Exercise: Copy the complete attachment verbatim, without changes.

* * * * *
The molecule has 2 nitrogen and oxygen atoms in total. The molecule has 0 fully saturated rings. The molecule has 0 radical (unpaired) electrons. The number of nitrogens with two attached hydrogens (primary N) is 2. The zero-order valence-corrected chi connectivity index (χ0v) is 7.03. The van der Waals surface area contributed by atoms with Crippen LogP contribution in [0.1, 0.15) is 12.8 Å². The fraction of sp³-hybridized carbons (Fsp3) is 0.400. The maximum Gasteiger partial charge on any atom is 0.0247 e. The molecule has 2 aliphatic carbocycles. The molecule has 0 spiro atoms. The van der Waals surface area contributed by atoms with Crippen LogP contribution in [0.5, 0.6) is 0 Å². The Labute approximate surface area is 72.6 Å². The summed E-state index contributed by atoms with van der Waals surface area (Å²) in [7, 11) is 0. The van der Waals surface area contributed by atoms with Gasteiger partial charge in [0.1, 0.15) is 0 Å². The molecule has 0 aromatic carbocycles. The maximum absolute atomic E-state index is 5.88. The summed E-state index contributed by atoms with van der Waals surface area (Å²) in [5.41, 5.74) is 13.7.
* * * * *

The molecule has 2 nitrogen and oxygen atoms in total. The molecule has 0 fully saturated rings. The molecule has 0 radical (unpaired) electrons. The number of nitrogens with two attached hydrogens (primary N) is 2. The zero-order valence-corrected chi connectivity index (χ0v) is 7.03. The van der Waals surface area contributed by atoms with Crippen LogP contribution in [0.1, 0.15) is 12.8 Å². The fraction of sp³-hybridized carbons (Fsp3) is 0.400. The maximum Gasteiger partial charge on any atom is 0.0247 e. The molecule has 2 aliphatic carbocycles. The molecule has 0 spiro atoms. The van der Waals surface area contributed by atoms with Crippen LogP contribution in [0.5, 0.6) is 0 Å². The Labute approximate surface area is 72.6 Å². The summed E-state index contributed by atoms with van der Waals surface area (Å²) in [7, 11) is 0. The van der Waals surface area contributed by atoms with Gasteiger partial charge in [0.1, 0.15) is 0 Å². The molecule has 0 aromatic carbocycles. The maximum absolute atomic E-state index is 5.88. The summed E-state index contributed by atoms with van der Waals surface area (Å²) in [5.41, 5.74) is 13.7.